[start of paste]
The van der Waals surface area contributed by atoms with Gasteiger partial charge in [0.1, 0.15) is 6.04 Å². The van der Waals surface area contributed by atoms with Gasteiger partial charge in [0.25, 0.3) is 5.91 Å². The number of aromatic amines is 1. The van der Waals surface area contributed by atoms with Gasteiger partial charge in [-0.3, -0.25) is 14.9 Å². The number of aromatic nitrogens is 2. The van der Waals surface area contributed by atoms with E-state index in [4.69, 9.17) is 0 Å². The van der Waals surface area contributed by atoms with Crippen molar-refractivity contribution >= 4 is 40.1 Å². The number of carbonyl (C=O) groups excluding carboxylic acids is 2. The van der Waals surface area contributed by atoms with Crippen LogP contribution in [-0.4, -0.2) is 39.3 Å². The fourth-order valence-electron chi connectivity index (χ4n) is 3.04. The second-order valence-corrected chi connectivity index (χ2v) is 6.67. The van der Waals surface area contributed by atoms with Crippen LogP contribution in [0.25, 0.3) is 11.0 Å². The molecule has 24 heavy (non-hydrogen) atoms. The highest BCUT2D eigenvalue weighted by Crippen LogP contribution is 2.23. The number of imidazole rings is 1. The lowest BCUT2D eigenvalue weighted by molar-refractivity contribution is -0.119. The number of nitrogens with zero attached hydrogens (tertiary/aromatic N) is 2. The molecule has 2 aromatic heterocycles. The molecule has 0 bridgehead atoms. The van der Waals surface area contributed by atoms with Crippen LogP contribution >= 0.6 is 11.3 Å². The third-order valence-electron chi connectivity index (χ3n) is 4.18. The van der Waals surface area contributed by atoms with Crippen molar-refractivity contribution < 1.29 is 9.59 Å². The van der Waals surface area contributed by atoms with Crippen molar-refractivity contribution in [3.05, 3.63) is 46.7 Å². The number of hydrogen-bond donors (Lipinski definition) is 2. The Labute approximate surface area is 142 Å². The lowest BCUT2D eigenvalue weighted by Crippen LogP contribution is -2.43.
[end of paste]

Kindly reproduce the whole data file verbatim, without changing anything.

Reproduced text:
The van der Waals surface area contributed by atoms with Gasteiger partial charge in [0.1, 0.15) is 6.04 Å². The van der Waals surface area contributed by atoms with Gasteiger partial charge in [0.25, 0.3) is 5.91 Å². The number of aromatic amines is 1. The van der Waals surface area contributed by atoms with Gasteiger partial charge in [-0.3, -0.25) is 14.9 Å². The number of aromatic nitrogens is 2. The van der Waals surface area contributed by atoms with E-state index in [4.69, 9.17) is 0 Å². The van der Waals surface area contributed by atoms with Crippen molar-refractivity contribution >= 4 is 40.1 Å². The number of carbonyl (C=O) groups excluding carboxylic acids is 2. The van der Waals surface area contributed by atoms with Crippen LogP contribution in [-0.4, -0.2) is 39.3 Å². The fourth-order valence-electron chi connectivity index (χ4n) is 3.04. The second-order valence-corrected chi connectivity index (χ2v) is 6.67. The van der Waals surface area contributed by atoms with Crippen LogP contribution in [0.25, 0.3) is 11.0 Å². The molecule has 24 heavy (non-hydrogen) atoms. The highest BCUT2D eigenvalue weighted by Crippen LogP contribution is 2.23. The number of imidazole rings is 1. The lowest BCUT2D eigenvalue weighted by molar-refractivity contribution is -0.119. The number of nitrogens with zero attached hydrogens (tertiary/aromatic N) is 2. The molecule has 2 aromatic heterocycles. The molecule has 0 bridgehead atoms. The van der Waals surface area contributed by atoms with Crippen LogP contribution >= 0.6 is 11.3 Å². The third-order valence-electron chi connectivity index (χ3n) is 4.18. The van der Waals surface area contributed by atoms with Crippen molar-refractivity contribution < 1.29 is 9.59 Å². The van der Waals surface area contributed by atoms with Crippen molar-refractivity contribution in [3.05, 3.63) is 46.7 Å². The number of hydrogen-bond donors (Lipinski definition) is 2. The Labute approximate surface area is 142 Å². The lowest BCUT2D eigenvalue weighted by Crippen LogP contribution is -2.43.